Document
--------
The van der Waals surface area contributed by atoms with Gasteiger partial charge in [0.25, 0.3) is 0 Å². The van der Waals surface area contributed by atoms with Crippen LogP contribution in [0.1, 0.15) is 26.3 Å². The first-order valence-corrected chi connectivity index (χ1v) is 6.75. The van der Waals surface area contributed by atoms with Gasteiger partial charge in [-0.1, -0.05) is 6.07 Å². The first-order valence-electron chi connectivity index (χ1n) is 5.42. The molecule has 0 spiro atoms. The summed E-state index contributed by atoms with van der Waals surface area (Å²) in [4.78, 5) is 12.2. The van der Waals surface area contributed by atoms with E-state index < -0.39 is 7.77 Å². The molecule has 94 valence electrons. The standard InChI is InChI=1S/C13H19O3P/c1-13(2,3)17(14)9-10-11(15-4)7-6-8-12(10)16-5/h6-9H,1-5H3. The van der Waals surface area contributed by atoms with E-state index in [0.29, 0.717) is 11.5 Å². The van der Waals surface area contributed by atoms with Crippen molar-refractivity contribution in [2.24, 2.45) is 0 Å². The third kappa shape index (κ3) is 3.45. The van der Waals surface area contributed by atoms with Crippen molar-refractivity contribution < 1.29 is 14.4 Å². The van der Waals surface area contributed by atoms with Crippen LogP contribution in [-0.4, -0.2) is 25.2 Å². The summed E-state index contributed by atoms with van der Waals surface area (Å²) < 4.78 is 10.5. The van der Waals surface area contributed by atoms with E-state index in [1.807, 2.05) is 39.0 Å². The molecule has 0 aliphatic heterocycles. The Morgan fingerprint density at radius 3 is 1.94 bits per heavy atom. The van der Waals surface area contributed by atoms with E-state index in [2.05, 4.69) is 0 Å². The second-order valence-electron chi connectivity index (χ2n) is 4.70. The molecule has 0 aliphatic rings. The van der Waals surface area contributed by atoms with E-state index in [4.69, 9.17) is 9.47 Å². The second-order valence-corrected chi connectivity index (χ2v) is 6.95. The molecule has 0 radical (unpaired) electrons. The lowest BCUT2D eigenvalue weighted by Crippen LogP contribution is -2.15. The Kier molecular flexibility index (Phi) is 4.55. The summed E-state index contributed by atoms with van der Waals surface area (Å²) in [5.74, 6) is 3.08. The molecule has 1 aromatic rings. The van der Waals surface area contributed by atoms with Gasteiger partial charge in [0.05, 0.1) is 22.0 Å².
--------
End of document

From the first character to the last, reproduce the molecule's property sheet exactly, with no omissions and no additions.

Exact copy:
The van der Waals surface area contributed by atoms with Gasteiger partial charge in [0.25, 0.3) is 0 Å². The van der Waals surface area contributed by atoms with Crippen LogP contribution in [0.1, 0.15) is 26.3 Å². The first-order valence-corrected chi connectivity index (χ1v) is 6.75. The van der Waals surface area contributed by atoms with Gasteiger partial charge in [-0.1, -0.05) is 6.07 Å². The first-order valence-electron chi connectivity index (χ1n) is 5.42. The molecule has 0 spiro atoms. The summed E-state index contributed by atoms with van der Waals surface area (Å²) in [4.78, 5) is 12.2. The van der Waals surface area contributed by atoms with E-state index < -0.39 is 7.77 Å². The molecule has 94 valence electrons. The standard InChI is InChI=1S/C13H19O3P/c1-13(2,3)17(14)9-10-11(15-4)7-6-8-12(10)16-5/h6-9H,1-5H3. The van der Waals surface area contributed by atoms with E-state index in [0.29, 0.717) is 11.5 Å². The van der Waals surface area contributed by atoms with Crippen molar-refractivity contribution in [2.24, 2.45) is 0 Å². The third kappa shape index (κ3) is 3.45. The van der Waals surface area contributed by atoms with Crippen molar-refractivity contribution < 1.29 is 14.4 Å². The van der Waals surface area contributed by atoms with Crippen LogP contribution in [-0.4, -0.2) is 25.2 Å². The summed E-state index contributed by atoms with van der Waals surface area (Å²) < 4.78 is 10.5. The van der Waals surface area contributed by atoms with E-state index in [1.807, 2.05) is 39.0 Å². The molecule has 0 aliphatic heterocycles. The Morgan fingerprint density at radius 3 is 1.94 bits per heavy atom. The van der Waals surface area contributed by atoms with E-state index in [2.05, 4.69) is 0 Å². The second-order valence-electron chi connectivity index (χ2n) is 4.70. The molecule has 0 aliphatic rings. The van der Waals surface area contributed by atoms with E-state index in [4.69, 9.17) is 9.47 Å². The second-order valence-corrected chi connectivity index (χ2v) is 6.95. The molecule has 0 radical (unpaired) electrons. The lowest BCUT2D eigenvalue weighted by Crippen LogP contribution is -2.15. The Kier molecular flexibility index (Phi) is 4.55. The summed E-state index contributed by atoms with van der Waals surface area (Å²) in [5.74, 6) is 3.08. The molecule has 1 aromatic rings. The van der Waals surface area contributed by atoms with Gasteiger partial charge in [0.05, 0.1) is 22.0 Å².